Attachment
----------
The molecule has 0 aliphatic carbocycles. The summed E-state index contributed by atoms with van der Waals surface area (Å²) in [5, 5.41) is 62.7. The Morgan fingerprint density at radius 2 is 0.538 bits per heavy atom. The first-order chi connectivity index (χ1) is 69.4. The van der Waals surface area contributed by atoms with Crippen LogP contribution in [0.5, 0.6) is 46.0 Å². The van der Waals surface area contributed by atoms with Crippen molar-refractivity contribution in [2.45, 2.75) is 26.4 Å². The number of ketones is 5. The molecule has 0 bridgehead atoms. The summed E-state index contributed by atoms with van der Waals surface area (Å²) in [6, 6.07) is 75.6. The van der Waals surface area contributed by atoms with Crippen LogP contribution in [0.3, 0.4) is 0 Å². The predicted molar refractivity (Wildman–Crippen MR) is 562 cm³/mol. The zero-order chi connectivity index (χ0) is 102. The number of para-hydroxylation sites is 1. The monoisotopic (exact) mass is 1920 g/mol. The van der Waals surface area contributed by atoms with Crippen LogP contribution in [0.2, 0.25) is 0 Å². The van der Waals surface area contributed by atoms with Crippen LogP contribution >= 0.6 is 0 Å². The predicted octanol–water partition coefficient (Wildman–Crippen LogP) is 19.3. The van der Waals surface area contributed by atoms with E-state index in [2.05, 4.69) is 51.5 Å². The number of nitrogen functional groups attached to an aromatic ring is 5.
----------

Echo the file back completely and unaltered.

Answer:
The molecule has 0 aliphatic carbocycles. The summed E-state index contributed by atoms with van der Waals surface area (Å²) in [5, 5.41) is 62.7. The Morgan fingerprint density at radius 2 is 0.538 bits per heavy atom. The first-order chi connectivity index (χ1) is 69.4. The van der Waals surface area contributed by atoms with Crippen LogP contribution in [0.5, 0.6) is 46.0 Å². The van der Waals surface area contributed by atoms with Crippen molar-refractivity contribution in [2.45, 2.75) is 26.4 Å². The number of ketones is 5. The molecule has 0 bridgehead atoms. The summed E-state index contributed by atoms with van der Waals surface area (Å²) in [6, 6.07) is 75.6. The van der Waals surface area contributed by atoms with Crippen LogP contribution in [0.3, 0.4) is 0 Å². The predicted molar refractivity (Wildman–Crippen MR) is 562 cm³/mol. The zero-order chi connectivity index (χ0) is 102. The number of para-hydroxylation sites is 1. The monoisotopic (exact) mass is 1920 g/mol. The van der Waals surface area contributed by atoms with Crippen LogP contribution in [0.2, 0.25) is 0 Å². The van der Waals surface area contributed by atoms with Crippen LogP contribution >= 0.6 is 0 Å². The predicted octanol–water partition coefficient (Wildman–Crippen LogP) is 19.3. The van der Waals surface area contributed by atoms with E-state index in [2.05, 4.69) is 51.5 Å². The number of nitrogen functional groups attached to an aromatic ring is 5.